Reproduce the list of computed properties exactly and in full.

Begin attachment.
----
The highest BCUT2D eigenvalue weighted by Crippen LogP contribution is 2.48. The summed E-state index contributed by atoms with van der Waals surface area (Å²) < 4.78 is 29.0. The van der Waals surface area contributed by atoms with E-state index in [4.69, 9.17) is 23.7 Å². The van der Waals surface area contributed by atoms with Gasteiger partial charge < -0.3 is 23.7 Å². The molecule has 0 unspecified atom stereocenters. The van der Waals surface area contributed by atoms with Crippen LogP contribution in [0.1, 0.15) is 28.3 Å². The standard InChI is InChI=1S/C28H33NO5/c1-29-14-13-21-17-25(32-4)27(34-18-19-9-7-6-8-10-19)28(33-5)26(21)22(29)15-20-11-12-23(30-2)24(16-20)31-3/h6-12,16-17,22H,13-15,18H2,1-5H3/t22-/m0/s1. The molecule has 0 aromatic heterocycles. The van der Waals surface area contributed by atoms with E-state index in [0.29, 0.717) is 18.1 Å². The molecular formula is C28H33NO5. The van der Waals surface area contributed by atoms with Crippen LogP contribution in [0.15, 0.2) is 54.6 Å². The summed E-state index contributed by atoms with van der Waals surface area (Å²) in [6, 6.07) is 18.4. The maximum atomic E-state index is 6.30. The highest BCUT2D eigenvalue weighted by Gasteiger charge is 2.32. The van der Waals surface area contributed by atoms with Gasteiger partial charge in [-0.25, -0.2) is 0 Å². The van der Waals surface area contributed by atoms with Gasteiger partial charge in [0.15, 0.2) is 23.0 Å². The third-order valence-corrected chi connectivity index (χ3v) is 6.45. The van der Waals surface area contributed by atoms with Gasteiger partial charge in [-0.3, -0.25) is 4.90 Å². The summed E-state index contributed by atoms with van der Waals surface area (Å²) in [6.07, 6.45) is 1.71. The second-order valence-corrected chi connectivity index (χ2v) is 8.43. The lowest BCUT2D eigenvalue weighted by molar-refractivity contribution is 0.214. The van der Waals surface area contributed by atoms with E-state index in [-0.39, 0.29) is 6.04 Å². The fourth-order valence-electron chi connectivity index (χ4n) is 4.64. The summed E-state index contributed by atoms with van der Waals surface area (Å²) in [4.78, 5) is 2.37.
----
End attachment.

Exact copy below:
The highest BCUT2D eigenvalue weighted by Crippen LogP contribution is 2.48. The summed E-state index contributed by atoms with van der Waals surface area (Å²) < 4.78 is 29.0. The van der Waals surface area contributed by atoms with E-state index in [4.69, 9.17) is 23.7 Å². The van der Waals surface area contributed by atoms with Gasteiger partial charge < -0.3 is 23.7 Å². The molecule has 0 unspecified atom stereocenters. The van der Waals surface area contributed by atoms with Crippen LogP contribution in [0.1, 0.15) is 28.3 Å². The standard InChI is InChI=1S/C28H33NO5/c1-29-14-13-21-17-25(32-4)27(34-18-19-9-7-6-8-10-19)28(33-5)26(21)22(29)15-20-11-12-23(30-2)24(16-20)31-3/h6-12,16-17,22H,13-15,18H2,1-5H3/t22-/m0/s1. The molecule has 0 aromatic heterocycles. The van der Waals surface area contributed by atoms with E-state index in [0.29, 0.717) is 18.1 Å². The molecular formula is C28H33NO5. The van der Waals surface area contributed by atoms with Crippen LogP contribution in [0.15, 0.2) is 54.6 Å². The summed E-state index contributed by atoms with van der Waals surface area (Å²) in [6, 6.07) is 18.4. The maximum atomic E-state index is 6.30. The highest BCUT2D eigenvalue weighted by Gasteiger charge is 2.32. The van der Waals surface area contributed by atoms with Gasteiger partial charge in [-0.25, -0.2) is 0 Å². The van der Waals surface area contributed by atoms with Gasteiger partial charge in [0.15, 0.2) is 23.0 Å². The third-order valence-corrected chi connectivity index (χ3v) is 6.45. The van der Waals surface area contributed by atoms with Gasteiger partial charge in [-0.3, -0.25) is 4.90 Å². The summed E-state index contributed by atoms with van der Waals surface area (Å²) in [6.07, 6.45) is 1.71. The second-order valence-corrected chi connectivity index (χ2v) is 8.43. The lowest BCUT2D eigenvalue weighted by molar-refractivity contribution is 0.214. The van der Waals surface area contributed by atoms with E-state index in [-0.39, 0.29) is 6.04 Å². The fourth-order valence-electron chi connectivity index (χ4n) is 4.64. The summed E-state index contributed by atoms with van der Waals surface area (Å²) in [4.78, 5) is 2.37.